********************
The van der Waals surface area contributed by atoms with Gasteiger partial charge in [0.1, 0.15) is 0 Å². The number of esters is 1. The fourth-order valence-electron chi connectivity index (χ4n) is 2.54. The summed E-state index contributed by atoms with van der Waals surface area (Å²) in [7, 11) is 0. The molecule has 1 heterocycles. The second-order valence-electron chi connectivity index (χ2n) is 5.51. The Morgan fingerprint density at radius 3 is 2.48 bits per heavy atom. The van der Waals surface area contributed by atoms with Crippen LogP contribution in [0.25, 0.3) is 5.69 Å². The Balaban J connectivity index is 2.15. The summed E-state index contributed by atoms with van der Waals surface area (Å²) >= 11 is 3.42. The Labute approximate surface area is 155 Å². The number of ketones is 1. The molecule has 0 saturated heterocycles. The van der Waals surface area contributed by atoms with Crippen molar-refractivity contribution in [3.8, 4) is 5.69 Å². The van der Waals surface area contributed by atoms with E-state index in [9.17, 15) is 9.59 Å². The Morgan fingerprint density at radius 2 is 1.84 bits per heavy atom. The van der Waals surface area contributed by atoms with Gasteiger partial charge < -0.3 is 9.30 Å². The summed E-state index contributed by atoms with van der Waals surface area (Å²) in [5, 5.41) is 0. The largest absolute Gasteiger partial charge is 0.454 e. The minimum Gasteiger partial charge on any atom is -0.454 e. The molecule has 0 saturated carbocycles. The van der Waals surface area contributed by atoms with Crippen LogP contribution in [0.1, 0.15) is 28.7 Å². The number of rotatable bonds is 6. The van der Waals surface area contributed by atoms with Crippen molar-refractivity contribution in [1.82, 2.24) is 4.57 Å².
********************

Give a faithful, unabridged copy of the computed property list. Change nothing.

The van der Waals surface area contributed by atoms with Gasteiger partial charge in [0.1, 0.15) is 0 Å². The number of esters is 1. The fourth-order valence-electron chi connectivity index (χ4n) is 2.54. The summed E-state index contributed by atoms with van der Waals surface area (Å²) in [7, 11) is 0. The molecule has 1 heterocycles. The second-order valence-electron chi connectivity index (χ2n) is 5.51. The Morgan fingerprint density at radius 3 is 2.48 bits per heavy atom. The van der Waals surface area contributed by atoms with Crippen LogP contribution in [0.25, 0.3) is 5.69 Å². The Balaban J connectivity index is 2.15. The summed E-state index contributed by atoms with van der Waals surface area (Å²) >= 11 is 3.42. The Labute approximate surface area is 155 Å². The number of ketones is 1. The molecule has 0 saturated heterocycles. The van der Waals surface area contributed by atoms with Crippen molar-refractivity contribution in [3.8, 4) is 5.69 Å². The van der Waals surface area contributed by atoms with E-state index in [9.17, 15) is 9.59 Å². The Morgan fingerprint density at radius 2 is 1.84 bits per heavy atom. The van der Waals surface area contributed by atoms with Gasteiger partial charge < -0.3 is 9.30 Å². The summed E-state index contributed by atoms with van der Waals surface area (Å²) in [5, 5.41) is 0. The largest absolute Gasteiger partial charge is 0.454 e. The minimum Gasteiger partial charge on any atom is -0.454 e. The molecule has 0 saturated carbocycles. The van der Waals surface area contributed by atoms with Crippen LogP contribution in [0.1, 0.15) is 28.7 Å². The number of rotatable bonds is 6. The van der Waals surface area contributed by atoms with Crippen molar-refractivity contribution in [1.82, 2.24) is 4.57 Å².